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Preparing for Windows 10 - why the time to migrate is now

By : Alastair Hogben

December 19, 2017 08:00 AM

For any business, the process of upgrading IT equipment to the latest versions needs to be a priority, but this is especially true for the financial services sector. With the potential consequences of continuing to run outdated and unsupported operating systems so high, especially in devices such as ATMs, businesses cannot afford to get left behind.

Yet this is the situation many financial services providers find themselves in right now. The clock is ticking for banks that still rely on Windows 7 for their key systems, as Microsoft will end support for this operating system on January 14th 2020.

 

This is a lot closer than you may think, particularly if you have a large, sprawling network of devices and systems to upgrade. Migration can be a lengthy and complex process, so it's essential that companies start the process now, if they haven't already.

 

Why banks need to act now

The longer financial institutions put off their migration plans, the more likely they are to fail to complete the process before the deadline. If banks are still running unsupported operating systems after this date, they will be exposed to a wide range of issues.

 

First and foremost, unsupported operating systems do not benefit from security patches to fix newly-discovered vulnerabilities. This means any holes discovered after the cut-off date can easily be exploited by hackers that gain access to valuable systems.

 

This can result in significant financial and reputational damage if breaches occur, in the form of fines and loss of trust. Other issues such as older systems failing to meet PCI compliance requirements may also result in financial penalties.

 

Putting a plan in place

The biggest danger facing many banks when it comes to migrating their systems may well be complacency. For many, 2020 may sound like a long way away, but given the complexity of the process, especially for larger networks, there is no time to waste. Projects of this nature can easily take between 12 and 18 months to complete, any further delays now run the risk of missing the end-of-support deadline.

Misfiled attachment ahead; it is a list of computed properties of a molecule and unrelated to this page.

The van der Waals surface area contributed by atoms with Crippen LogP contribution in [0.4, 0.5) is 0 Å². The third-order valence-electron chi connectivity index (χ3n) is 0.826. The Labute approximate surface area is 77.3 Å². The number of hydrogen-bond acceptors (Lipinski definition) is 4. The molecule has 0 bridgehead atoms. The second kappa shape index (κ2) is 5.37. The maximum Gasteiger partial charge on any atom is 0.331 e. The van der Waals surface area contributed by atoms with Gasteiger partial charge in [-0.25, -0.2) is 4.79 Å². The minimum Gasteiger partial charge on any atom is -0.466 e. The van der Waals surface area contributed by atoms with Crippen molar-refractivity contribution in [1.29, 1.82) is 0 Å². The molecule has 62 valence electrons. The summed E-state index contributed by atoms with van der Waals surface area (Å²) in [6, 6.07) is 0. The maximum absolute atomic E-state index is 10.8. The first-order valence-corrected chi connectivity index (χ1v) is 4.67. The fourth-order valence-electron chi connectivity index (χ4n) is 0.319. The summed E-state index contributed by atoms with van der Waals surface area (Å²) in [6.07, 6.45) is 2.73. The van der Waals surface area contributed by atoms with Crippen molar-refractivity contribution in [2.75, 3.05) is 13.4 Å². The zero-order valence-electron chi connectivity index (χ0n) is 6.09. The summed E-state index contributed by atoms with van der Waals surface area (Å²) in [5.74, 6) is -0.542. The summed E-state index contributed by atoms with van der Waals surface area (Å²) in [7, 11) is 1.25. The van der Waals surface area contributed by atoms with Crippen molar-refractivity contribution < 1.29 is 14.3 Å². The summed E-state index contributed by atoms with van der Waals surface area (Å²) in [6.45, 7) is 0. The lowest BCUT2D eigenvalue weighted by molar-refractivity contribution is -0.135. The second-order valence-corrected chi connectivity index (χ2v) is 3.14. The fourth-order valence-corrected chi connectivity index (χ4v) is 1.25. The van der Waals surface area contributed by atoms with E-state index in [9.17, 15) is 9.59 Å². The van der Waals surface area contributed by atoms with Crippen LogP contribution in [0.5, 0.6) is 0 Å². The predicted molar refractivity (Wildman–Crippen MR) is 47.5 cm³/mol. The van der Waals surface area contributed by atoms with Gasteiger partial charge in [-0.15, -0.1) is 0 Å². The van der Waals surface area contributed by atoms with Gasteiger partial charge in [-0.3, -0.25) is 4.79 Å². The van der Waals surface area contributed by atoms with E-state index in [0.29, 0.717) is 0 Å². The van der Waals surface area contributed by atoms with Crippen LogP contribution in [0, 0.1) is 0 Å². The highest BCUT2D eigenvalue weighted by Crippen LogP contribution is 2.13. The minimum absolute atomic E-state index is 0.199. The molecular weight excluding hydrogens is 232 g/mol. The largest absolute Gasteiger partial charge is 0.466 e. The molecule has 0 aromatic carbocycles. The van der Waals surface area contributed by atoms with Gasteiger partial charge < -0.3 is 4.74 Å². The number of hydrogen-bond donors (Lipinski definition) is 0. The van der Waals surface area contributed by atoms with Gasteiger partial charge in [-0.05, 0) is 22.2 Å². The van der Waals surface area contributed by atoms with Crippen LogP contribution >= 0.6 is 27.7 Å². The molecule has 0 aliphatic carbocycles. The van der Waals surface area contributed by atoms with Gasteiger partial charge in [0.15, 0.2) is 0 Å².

Therefore, having a clear plan in place for the migration is a must. This should start with a thorough evaluation and audit of the existing network to determine which devices require upgrades - something that can in itself be very time-consuming if banks do not have the right management tools to give them full visibility into their network.

 

As banks work through the various stages of a migration, from initial testing and implementation to full deployment, it's vital they have support from knowledgeable technology partners to help them make the right decisions and ensure the process goes ahead as smoothly as possible.

 

More than just guarding against threats

While the move to Windows 10 will ensure that financial institutions will continue to benefit from security patches and other updates to keep their systems protected, migrations should be seen as much more than guarding against potential vulnerabilities. It should also be viewed as an opportunity to embrace the latest technology and keep up with innovation in the industry.

 

Migrating to the latest operating systems enables banks to modernize their systems and support branch transformation solutions such as the latest self-service tools to improve the user experience.

 

It may also help organizations integrate technology such as Internet of Things smart sensors, biometrics and contactless technologies into their ATM fleets. With Windows 10 set for a ten-year life cycle, this can ensure that banks are well set up for many years to come.

Alastair Hogben

Senior Marketing Manager, FS Software

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Alastair Hogben is a Senior Software Marketing Manager, responsible for the marketing of NCR's Financial Services enterprise software portfolio with a specific focus on CxBanking and enterprise-enabled applications.